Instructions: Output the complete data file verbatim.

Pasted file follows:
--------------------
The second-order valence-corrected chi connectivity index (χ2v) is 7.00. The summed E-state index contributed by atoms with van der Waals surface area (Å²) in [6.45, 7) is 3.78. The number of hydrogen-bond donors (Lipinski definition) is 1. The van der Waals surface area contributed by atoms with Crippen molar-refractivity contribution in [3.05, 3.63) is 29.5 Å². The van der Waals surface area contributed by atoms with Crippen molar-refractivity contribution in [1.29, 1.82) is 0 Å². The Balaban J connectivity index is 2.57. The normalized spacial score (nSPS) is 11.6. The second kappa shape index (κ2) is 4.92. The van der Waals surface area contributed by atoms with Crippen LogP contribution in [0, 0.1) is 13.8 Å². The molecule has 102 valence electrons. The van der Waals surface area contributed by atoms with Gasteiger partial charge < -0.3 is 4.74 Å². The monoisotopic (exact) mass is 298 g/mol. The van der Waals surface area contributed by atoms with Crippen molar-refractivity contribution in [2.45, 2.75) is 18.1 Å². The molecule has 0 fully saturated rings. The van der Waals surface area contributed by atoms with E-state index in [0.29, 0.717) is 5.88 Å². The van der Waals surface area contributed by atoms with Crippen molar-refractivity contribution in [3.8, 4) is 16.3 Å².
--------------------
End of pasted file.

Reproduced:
The second-order valence-corrected chi connectivity index (χ2v) is 7.00. The summed E-state index contributed by atoms with van der Waals surface area (Å²) in [6.45, 7) is 3.78. The number of hydrogen-bond donors (Lipinski definition) is 1. The van der Waals surface area contributed by atoms with Crippen molar-refractivity contribution in [3.05, 3.63) is 29.5 Å². The van der Waals surface area contributed by atoms with Crippen molar-refractivity contribution in [1.29, 1.82) is 0 Å². The Balaban J connectivity index is 2.57. The normalized spacial score (nSPS) is 11.6. The second kappa shape index (κ2) is 4.92. The van der Waals surface area contributed by atoms with Crippen LogP contribution in [0, 0.1) is 13.8 Å². The molecule has 102 valence electrons. The van der Waals surface area contributed by atoms with Gasteiger partial charge < -0.3 is 4.74 Å². The monoisotopic (exact) mass is 298 g/mol. The van der Waals surface area contributed by atoms with Crippen molar-refractivity contribution in [2.45, 2.75) is 18.1 Å². The molecule has 0 fully saturated rings. The van der Waals surface area contributed by atoms with E-state index in [0.29, 0.717) is 5.88 Å². The van der Waals surface area contributed by atoms with Crippen molar-refractivity contribution in [3.8, 4) is 16.3 Å².